Strings Articulations (How to Compose Music for Strings)Strings are simply amazing. Then have so much emotion, incredible dynamics, so much beauty! And the have a bigger range of articulations and expression options than any other instrument family.

As a composer, you really need to learn how to use these articulations in your VST plugins and Sample Libraries with strings.

I created this Guide (Cheat Sheet) for you with the most common articulations (playing techniques) in the orchestral strings family.

String Articulations Guide


The normal bowed sustaining notes. Sometimes called “Arco” which means “play with bow”.


A slight pitch variation above and below a note. Adding anything from light, to medium to heavy vibrato to the sustained note.


Play the transition between the notes so that it is smooth, with blurred note attacks.

Portamento (Glissando)

A portamento (or glissando) is a continuous slide upwards or downwards between two notes.

The difference is that a portamento can be thought of as a longer version of legato, while a glissando is more focused on the gradual pitch-slide, than connecting the notes in a legato fashion like the portamento.


An accented note (heavy accent), with a sharper attack than the surrounding notes.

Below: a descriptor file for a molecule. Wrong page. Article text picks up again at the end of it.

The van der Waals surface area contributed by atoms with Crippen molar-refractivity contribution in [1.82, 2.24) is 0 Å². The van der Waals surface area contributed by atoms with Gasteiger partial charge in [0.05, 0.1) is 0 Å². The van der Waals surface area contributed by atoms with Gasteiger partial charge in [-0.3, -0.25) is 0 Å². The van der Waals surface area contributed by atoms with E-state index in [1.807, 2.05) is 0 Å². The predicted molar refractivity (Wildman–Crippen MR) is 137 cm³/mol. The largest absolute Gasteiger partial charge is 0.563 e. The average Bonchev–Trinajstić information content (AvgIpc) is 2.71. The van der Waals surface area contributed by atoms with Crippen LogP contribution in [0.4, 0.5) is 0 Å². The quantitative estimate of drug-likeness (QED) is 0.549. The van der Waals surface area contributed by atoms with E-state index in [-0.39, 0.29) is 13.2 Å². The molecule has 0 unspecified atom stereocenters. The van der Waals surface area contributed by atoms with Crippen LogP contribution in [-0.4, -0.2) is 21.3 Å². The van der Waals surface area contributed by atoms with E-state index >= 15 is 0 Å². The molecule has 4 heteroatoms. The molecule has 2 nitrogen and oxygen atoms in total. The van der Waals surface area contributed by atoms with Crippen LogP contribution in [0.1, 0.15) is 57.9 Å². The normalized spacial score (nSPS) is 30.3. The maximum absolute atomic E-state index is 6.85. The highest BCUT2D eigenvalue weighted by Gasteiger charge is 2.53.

Playing short detached notes.


A shorter version of a staccato.


Playing very short notes by lightly bouncing the bow on the strings.


Plucking the strings.

Bartok Pizzicato

Plucking the strings so hard that they hit the wood of the instrument, creating a dramatic percussive effect.

Col Legno

Striking the strings with the wood of the bow, for a percussive effect.

Sul Tasto (Flautando)

Play the strings over the fingerboard, which creates a softer sound with less body and harmonics. Sometimes Sul Tasto is called Flautando, which means “flute like”, because of the soft sound this articulation creates.

Sul Ponticello

Play the strings as close to the bridge as possible. As a result, higher harmonics are increasingly excited and an overall sharp tone is produced. This is basically the opposite to the soft sound of the flautando or “sul tasto”.

Con Sordino

Play with a mute on the strings. This creates a darker tone with reduced harmonics.


Playing the harmonic overtone without the fundamental being present, which results in an eerie and magic-like tone. This articulation is also sometimes called “Flageolets”.


Playing in a rapid repetion style for a “trembling effect”, like the note is vibrating. Can be either on the same note, or on 2 notes with a fingered tremolo.


Rapidly alternating between 2 notes, most often either a minor 2nd interval or major 2nd interval.